Tag Archives: romantic novelist

Welcome to your weekend!

6 Jul

Welcome to your weekend!
Hope you’re treating yourself…

sunrise-sunshine-coast-australia

“Hearts on Hold” is out in the world!

1 Jul

“…beautifully written, a story of love, grief and acceptance, and finding the one that can make you feel whole again. First time author Ms. MacGregor is a magical storyteller.”

“Her attention to the history of the region and insight to human character is quite remarkable… I wouldn’t hesitate to buy another of this author’s books for the writing style alone.”

Some people talk about delivering a book in the same terms as delivering a baby. I must have been lucky (in fact, I know I was!), because delivering Hearts on Hold was a breeze compared to childbirth! But that just makes me all the more grateful for the help I had in fulfilling this dream. From the family and friends who encouraged me, to the fellow authors, editors, designers and publishers who were so generous with advice, I’ve been blessed with a wonderful support team.

You can buy “Hearts on Hold” from your favourite ebook retailer, and I’d love to hear what you think of it!

Happy reading,

Gracie x

Meet Tara Chevrestt, an author as strong as the women she creates

8 Jun

Tara Chevrestt Tara Chevrestt is a deaf woman, former aviation mechanic, dog mom, writer, and editor. You’ll never see her without her Kindle or a book within reach. As a child, she would often take a flashlight under the covers to finish the recent Nancy Drew novel when she was supposed to be sleeping (a habit she unknowingly shared with me – I adored Nancy Drew!).

Tara is addicted to Law & Order: SVU, has a crush on Cary Grant (don’t we all? I’ve added a pic to remind you why!),  Cary Grant laughs at her own jokes, and is constantly modifying recipes and experimenting in the kitchen. Her theme is Strong is Sexy. She writes about strong women facing obstacles—in the military, with their handicaps, or just learning to accept themselves. Her heroines can stand alone and take care of themselves, but they often find love in the process.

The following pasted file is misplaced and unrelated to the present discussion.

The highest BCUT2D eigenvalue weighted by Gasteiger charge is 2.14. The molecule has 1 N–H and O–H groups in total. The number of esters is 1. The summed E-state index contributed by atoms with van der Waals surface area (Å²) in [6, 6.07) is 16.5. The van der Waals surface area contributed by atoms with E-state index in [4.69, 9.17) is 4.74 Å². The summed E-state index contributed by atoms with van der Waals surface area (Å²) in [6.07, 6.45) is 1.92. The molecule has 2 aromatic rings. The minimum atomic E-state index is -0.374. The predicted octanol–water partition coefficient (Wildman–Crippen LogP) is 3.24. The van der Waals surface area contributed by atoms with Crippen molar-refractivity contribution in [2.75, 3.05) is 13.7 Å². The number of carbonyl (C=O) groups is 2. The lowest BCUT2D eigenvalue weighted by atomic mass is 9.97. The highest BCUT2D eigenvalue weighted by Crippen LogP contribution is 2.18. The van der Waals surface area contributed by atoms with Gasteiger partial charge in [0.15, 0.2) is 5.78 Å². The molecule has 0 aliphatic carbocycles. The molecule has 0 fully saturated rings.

You can connect with her on Facebook or follow her blog, and here’s the synopsis of Tara’s latest book, A Healing Love, available right now on Amazon, AllRomance and Secret Cravings.

AHealingLove_MED

Kimberly Rogers vowed to fight a tragic past the only way she knew how: she joined the Army and became strong. No man would hurt her again. But a war wound sends her to her brother’s in Cripple Creek, WY, with vision and hearing impairments.

Whereas glasses can help her see and hearing aids can help her hear, nothing can force her to talk again. Is she really unable to speak, or is she hiding behind her disability to protect herself, her pride, and her heart? Regulated to the most menial of jobs, her world in shambles, Kimberly is finally convinced to seek medical assistance.

Carlos Medina is Jackson Hole’s best therapist. If anyone can make Kimberly speak again, it’s him. But Kimberly has to meet him halfway, and Carlos has his own past tragedy that the young, mute woman threatens to force him to conquer.